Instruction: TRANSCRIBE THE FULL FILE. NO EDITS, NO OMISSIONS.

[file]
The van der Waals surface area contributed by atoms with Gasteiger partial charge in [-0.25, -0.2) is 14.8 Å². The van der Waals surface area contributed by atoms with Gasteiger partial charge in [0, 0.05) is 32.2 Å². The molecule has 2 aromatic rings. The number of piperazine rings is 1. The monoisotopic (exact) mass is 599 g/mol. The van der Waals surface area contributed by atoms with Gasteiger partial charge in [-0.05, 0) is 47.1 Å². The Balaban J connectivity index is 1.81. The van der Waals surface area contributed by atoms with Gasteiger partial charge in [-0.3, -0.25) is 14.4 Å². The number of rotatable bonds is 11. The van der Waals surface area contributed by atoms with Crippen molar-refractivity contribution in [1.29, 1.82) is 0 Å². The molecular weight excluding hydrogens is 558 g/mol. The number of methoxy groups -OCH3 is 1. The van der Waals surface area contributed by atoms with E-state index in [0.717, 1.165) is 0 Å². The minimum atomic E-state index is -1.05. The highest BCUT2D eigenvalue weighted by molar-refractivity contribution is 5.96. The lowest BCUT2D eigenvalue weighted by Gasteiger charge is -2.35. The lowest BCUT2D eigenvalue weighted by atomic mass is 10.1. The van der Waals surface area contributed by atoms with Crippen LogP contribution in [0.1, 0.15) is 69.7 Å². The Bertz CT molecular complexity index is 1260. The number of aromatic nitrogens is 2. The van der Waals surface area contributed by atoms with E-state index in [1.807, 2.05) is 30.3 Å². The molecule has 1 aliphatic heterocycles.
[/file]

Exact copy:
The van der Waals surface area contributed by atoms with Gasteiger partial charge in [-0.25, -0.2) is 14.8 Å². The van der Waals surface area contributed by atoms with Gasteiger partial charge in [0, 0.05) is 32.2 Å². The molecule has 2 aromatic rings. The number of piperazine rings is 1. The monoisotopic (exact) mass is 599 g/mol. The van der Waals surface area contributed by atoms with Gasteiger partial charge in [-0.05, 0) is 47.1 Å². The Balaban J connectivity index is 1.81. The van der Waals surface area contributed by atoms with Gasteiger partial charge in [-0.3, -0.25) is 14.4 Å². The number of rotatable bonds is 11. The van der Waals surface area contributed by atoms with Crippen molar-refractivity contribution in [1.29, 1.82) is 0 Å². The molecular weight excluding hydrogens is 558 g/mol. The number of methoxy groups -OCH3 is 1. The van der Waals surface area contributed by atoms with E-state index in [0.717, 1.165) is 0 Å². The minimum atomic E-state index is -1.05. The highest BCUT2D eigenvalue weighted by molar-refractivity contribution is 5.96. The lowest BCUT2D eigenvalue weighted by Gasteiger charge is -2.35. The lowest BCUT2D eigenvalue weighted by atomic mass is 10.1. The van der Waals surface area contributed by atoms with Crippen LogP contribution in [0.1, 0.15) is 69.7 Å². The Bertz CT molecular complexity index is 1260. The number of aromatic nitrogens is 2. The van der Waals surface area contributed by atoms with E-state index in [1.807, 2.05) is 30.3 Å². The molecule has 1 aliphatic heterocycles.